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This article is written by a student writer from the Her Campus at U Conn chapter.

We all know the familiar feeling at the part of the semester when exams are starting and projects are being assigned. Basically, it’s the point in the semester where we can’t afford to lose any time. So as someone who’s been procrastinating for years, I’ve gotten quite good at it and I’m going to share some of my tips with you.

Now, the key to getting away with procrastinating is to make sure it’s “productive procrastination.” This is essentially procrastination where you do things that do need to get done eventually, but aren’t related to the main task you need to be working on now.

This is the easiest way (and probably the only way) to justify any form of procrastination.  

You’re probably wondering what you can do to avoid working on that big essay or studying for that exam, so here are a few ideas that don’t involve binge-watching your favorite show on Netflix.


1. Clean your room

If your room is a mess, you’re probably going to be staring at all of the clutter and seeing the mess will only stress you out while you’re trying to get work done. If you clean your room first, there will be nothing to distract you. It’s like they always say: messy room, messy mind (or something like that…).

2. Clean out your backpack

Going off of Step #1, if you organize your backpack first, you know you’ll have your notes, project instructions, and everything else you need at quick access. Plus, you might come across some notes or something you had misplaced and this will help you be less stressed.

3. Write down your assignments and create a to-do list

If you write down all of your homework first (and create a to-do list with other important tasks/deadlines), you’ll feel good while you’re studying or working on projects. Not only will you be sure you’re not forgetting about any other assignments, but you’ll also have your priorities straight.

4. Go get some food

You deserve it! After cleaning and organizing, you’re probably ready to have something to eat. Besides, you don’t want to get to work on an empty stomach; all you’ll be thinking about is how hungry you are. 

5. Grab a water bottle

It’s proven that water has many health benefits. Therefore, you should fill up a water bottle before you start studying so you’ll have it on your desk when you’re thirsty. Drinking plenty of water is good for your brain too and who wouldn’t want their brain to be in good condition while studying?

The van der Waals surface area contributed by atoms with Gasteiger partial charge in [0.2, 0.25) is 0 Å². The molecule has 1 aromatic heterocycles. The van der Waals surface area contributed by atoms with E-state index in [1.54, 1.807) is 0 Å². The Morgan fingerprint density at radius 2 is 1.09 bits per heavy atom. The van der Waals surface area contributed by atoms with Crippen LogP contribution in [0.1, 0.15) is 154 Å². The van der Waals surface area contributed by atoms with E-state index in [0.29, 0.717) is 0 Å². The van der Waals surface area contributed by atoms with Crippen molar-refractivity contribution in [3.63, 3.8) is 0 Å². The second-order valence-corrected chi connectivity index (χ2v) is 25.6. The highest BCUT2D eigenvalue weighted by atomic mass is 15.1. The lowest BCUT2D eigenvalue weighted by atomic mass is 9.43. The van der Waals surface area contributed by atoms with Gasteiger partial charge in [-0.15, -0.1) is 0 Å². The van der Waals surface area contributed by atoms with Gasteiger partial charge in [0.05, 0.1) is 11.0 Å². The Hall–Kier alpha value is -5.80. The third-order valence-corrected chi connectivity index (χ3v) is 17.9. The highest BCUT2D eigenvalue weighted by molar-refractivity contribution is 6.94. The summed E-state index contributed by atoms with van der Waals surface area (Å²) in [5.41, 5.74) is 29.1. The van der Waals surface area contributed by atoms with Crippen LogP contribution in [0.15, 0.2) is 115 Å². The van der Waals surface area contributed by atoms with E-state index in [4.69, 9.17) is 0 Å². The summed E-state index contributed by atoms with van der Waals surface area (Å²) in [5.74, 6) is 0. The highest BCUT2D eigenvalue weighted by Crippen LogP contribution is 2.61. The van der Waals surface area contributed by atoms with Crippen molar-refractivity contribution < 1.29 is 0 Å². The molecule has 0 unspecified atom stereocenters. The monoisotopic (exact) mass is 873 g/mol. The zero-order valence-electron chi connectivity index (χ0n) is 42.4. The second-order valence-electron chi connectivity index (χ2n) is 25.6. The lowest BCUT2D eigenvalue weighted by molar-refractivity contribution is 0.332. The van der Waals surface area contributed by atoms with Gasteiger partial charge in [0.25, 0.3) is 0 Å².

6. Check your bank account

This is actually (not) necessary. Just think about it: college students are always stressed out about the amount of money they have. If you check your bank account before you start studying and you like what you see, you won’t be stressed about money. You’ll be free to stress out more about the assignments you’ve now successfully put off for about an hour. 

(Note: if you think checking your bank account will only stress you out more, do not do it. Proceed to Step 7.)

7. Take a nap

We all know the power of a good power nap. If you’re feeling a bit tired from all of the procrastination, take a short nap and then get back to work once you’re feeling recharged and ready to work. Plus, it’s been said that some stress is actually good for you. If you wake up and you’re way closer to the assignment’s deadline, you’ll be more stressed and therefore more motivated to get your work done.

8. Call your family

Check in with your family at home. It’s always good to make sure they’re doing well. Plus, they might be able to give you a good pep talk to motivate you to study for exams!

9. Check your emails/social media notifications

If you start your homework without checking social media or emails, you’ll be wondering if you’re missing out on something (#FOMO). If you start your homework by checking your social media, you’ll have cleared all of your notifications, gotten back to people who were waiting for your response and you’ll know there is nothing that needs your attention while you’re trying to study.

10. Read (or write) a Her Campus article

Guess what I should be doing right now instead of writing this article.  

But in all honesty, you shouldn’t follow any of this advice (I don’t.) It would be close to impossible to finish this whole list every time you sit down to get some work done. And trust me, there’s no better way to get things done then to just get them done.  

May your grades be high and your procrastination productive.




Amanda is a senior Journalism and Communication double-major with a minor in English. Aside from writing, she loves reading, spending time with family and friends, and making videos. If you can’t find her, she’s probably at the beach. Someday, she hopes to be a director and writer for TV/Film and spend all of her free time traveling. But for now, you can read her articles on Her Campus UConn.